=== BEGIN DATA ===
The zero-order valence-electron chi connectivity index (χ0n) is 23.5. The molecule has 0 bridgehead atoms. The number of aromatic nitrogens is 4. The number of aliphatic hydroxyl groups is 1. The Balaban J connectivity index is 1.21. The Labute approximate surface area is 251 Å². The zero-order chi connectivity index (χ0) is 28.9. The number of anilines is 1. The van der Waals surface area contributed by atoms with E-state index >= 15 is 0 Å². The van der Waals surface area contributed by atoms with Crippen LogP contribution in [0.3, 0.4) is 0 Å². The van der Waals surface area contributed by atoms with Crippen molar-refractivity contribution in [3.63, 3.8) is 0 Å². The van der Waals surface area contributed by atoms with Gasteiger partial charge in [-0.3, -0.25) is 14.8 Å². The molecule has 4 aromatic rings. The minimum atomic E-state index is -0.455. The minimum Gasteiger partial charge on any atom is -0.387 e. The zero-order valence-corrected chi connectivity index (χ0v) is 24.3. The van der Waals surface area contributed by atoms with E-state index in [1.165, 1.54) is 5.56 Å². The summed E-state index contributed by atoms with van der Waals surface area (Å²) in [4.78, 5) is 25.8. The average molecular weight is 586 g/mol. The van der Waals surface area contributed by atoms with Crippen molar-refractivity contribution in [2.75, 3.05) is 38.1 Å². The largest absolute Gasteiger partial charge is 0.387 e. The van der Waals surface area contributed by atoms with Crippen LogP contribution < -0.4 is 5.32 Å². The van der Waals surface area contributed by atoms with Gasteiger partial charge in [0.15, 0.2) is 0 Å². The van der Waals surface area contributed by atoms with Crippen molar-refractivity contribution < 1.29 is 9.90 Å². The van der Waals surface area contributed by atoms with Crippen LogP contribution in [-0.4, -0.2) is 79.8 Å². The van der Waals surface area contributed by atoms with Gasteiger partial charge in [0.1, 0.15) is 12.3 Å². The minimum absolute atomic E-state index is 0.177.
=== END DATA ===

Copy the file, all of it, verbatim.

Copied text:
The zero-order valence-electron chi connectivity index (χ0n) is 23.5. The molecule has 0 bridgehead atoms. The number of aromatic nitrogens is 4. The number of aliphatic hydroxyl groups is 1. The Balaban J connectivity index is 1.21. The Labute approximate surface area is 251 Å². The zero-order chi connectivity index (χ0) is 28.9. The number of anilines is 1. The van der Waals surface area contributed by atoms with E-state index >= 15 is 0 Å². The van der Waals surface area contributed by atoms with Crippen LogP contribution in [0.3, 0.4) is 0 Å². The van der Waals surface area contributed by atoms with Crippen molar-refractivity contribution in [3.63, 3.8) is 0 Å². The van der Waals surface area contributed by atoms with Gasteiger partial charge in [-0.3, -0.25) is 14.8 Å². The molecule has 4 aromatic rings. The minimum atomic E-state index is -0.455. The minimum Gasteiger partial charge on any atom is -0.387 e. The zero-order valence-corrected chi connectivity index (χ0v) is 24.3. The van der Waals surface area contributed by atoms with E-state index in [1.165, 1.54) is 5.56 Å². The summed E-state index contributed by atoms with van der Waals surface area (Å²) in [4.78, 5) is 25.8. The average molecular weight is 586 g/mol. The van der Waals surface area contributed by atoms with Crippen molar-refractivity contribution in [2.75, 3.05) is 38.1 Å². The largest absolute Gasteiger partial charge is 0.387 e. The van der Waals surface area contributed by atoms with Crippen LogP contribution < -0.4 is 5.32 Å². The van der Waals surface area contributed by atoms with Gasteiger partial charge in [0.15, 0.2) is 0 Å². The van der Waals surface area contributed by atoms with Crippen molar-refractivity contribution < 1.29 is 9.90 Å². The van der Waals surface area contributed by atoms with Crippen LogP contribution in [-0.4, -0.2) is 79.8 Å². The van der Waals surface area contributed by atoms with Gasteiger partial charge in [0.1, 0.15) is 12.3 Å². The minimum absolute atomic E-state index is 0.177.